Create a Website Account - Manage notification subscriptions, save form progress and more.
The city can perform a sight distance analysis to determine if any changes need to be made. Sometimes this results in eliminating parking near an intersection or removal of trees or other obstructions.
Show All Answers
Stop signs are NOT used to improve speeding issues. This is a clear directive in the Michigan Manual of Uniform Traffic Control Devices (MMUTCD) and is consistent throughout the country.
The placement of one or more stop signs to slow traffic will often have the opposite effect. Drivers will go faster between the signs to make up for “lost” time. In addition to speeding, the drivers will need to accelerate and decelerate for each sign. Placing stop signs at unexpected locations can also create a higher likelihood of accidents.
The city will consider installation of stop signs for the following reasons:
Submit a Traffic Request Form to the Engineering Division and staff will perform a 3-day traffic study for the block. If the criteria are met, staff will create a petition for you to circulate amongst your neighbors. At least 65% of property owners need to sign the petition in favor of the speed humps. View our informational document for complete details on the criteria and procedure.
Although on-street parking is for public use, residents can request parking changes on a street they reside on. The requestor must circulate a petition created by the Engineering Division, and then submit it to the Traffic Committee for consideration. Some possible changes include:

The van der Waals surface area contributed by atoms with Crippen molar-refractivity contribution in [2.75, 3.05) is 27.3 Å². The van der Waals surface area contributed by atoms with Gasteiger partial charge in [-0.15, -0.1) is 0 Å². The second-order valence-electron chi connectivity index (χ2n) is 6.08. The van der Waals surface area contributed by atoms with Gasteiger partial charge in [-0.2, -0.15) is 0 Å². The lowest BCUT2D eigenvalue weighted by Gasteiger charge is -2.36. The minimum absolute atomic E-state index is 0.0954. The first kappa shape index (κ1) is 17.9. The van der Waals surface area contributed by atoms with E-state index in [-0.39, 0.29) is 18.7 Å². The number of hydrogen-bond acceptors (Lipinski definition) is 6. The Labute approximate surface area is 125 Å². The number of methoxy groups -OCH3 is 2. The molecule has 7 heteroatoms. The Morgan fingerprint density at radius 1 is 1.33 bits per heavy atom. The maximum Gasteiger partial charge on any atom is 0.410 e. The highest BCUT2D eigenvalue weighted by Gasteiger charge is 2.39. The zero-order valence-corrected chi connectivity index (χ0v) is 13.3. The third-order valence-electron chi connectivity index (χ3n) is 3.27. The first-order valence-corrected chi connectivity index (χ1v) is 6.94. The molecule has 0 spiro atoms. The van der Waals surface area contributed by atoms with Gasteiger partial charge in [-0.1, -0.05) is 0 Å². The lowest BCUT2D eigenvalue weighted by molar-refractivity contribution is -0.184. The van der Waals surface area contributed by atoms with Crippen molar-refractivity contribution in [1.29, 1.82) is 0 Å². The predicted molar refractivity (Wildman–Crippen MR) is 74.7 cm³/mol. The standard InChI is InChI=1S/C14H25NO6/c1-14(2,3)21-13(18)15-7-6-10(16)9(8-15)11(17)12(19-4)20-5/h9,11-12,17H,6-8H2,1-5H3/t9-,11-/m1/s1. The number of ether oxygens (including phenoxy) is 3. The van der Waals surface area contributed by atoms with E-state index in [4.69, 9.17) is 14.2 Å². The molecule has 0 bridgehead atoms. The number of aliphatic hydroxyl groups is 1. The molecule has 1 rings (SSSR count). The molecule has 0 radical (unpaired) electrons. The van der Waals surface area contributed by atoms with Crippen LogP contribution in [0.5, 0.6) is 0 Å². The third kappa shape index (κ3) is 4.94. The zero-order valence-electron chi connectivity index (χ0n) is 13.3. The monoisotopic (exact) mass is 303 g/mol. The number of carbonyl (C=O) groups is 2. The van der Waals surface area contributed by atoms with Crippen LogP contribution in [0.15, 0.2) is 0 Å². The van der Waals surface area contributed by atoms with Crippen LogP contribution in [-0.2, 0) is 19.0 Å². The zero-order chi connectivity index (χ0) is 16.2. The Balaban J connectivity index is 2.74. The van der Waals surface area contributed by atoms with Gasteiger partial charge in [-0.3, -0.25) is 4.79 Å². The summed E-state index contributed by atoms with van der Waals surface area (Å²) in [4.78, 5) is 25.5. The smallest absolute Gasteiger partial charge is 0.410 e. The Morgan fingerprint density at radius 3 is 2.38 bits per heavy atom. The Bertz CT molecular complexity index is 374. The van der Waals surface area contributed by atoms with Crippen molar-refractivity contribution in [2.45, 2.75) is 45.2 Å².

Contact the Engineering Division for more information.
The city first needs to perform a traffic study to check the speed of vehicles on the block. In accordance with standard practice, the city uses the 85th percentile speed to determine if a speeding issue exists. This means that 85% of vehicles are driving at that speed or lower. If the 85th percentile speed is 28 MPH or above, the city will consider traffic calming improvements.
Some of the options considered in Royal Oak include:
The National Association of City Transportation Officials (NACTO) has a good summary of various options on their website.
The city first needs to perform a traffic study to check the volume of vehicles on the block. Keep in mind that while streets may be in a residential neighborhood, they are not designated solely for residents on that street.
Traffic volumes up to 600 vehicles per day (VPD) are considered "low volume", 600 to 1,200 VPD is considered “moderate volume”, and volumes over 1,200 VPD is considered “high volume”. The city generally does not recommend changes for streets with low to moderate volumes. High volume often goes hand-in-hand with speeding issues, and those potential solutions are discussed in the other FAQ questions.
The city does not recommend installation of “No Thru Traffic” signs as they are nearly unenforceable and have not been shown to improve cut-thru traffic. Signs that prevent turns during certain times of the day could be considered, or permanently closing off the road at one end of the block. These changes require a petition showing the majority of residents are in favor.
The city generally only installs crosswalks at intersections, and most intersections already have the crosswalk ramps constructed. Mid-block crosswalks are sometimes approved, but generally only if they are adjacent to a park, school or high-pedestrian area.
The city only paints the crosswalk striping at major roads, schools and parks.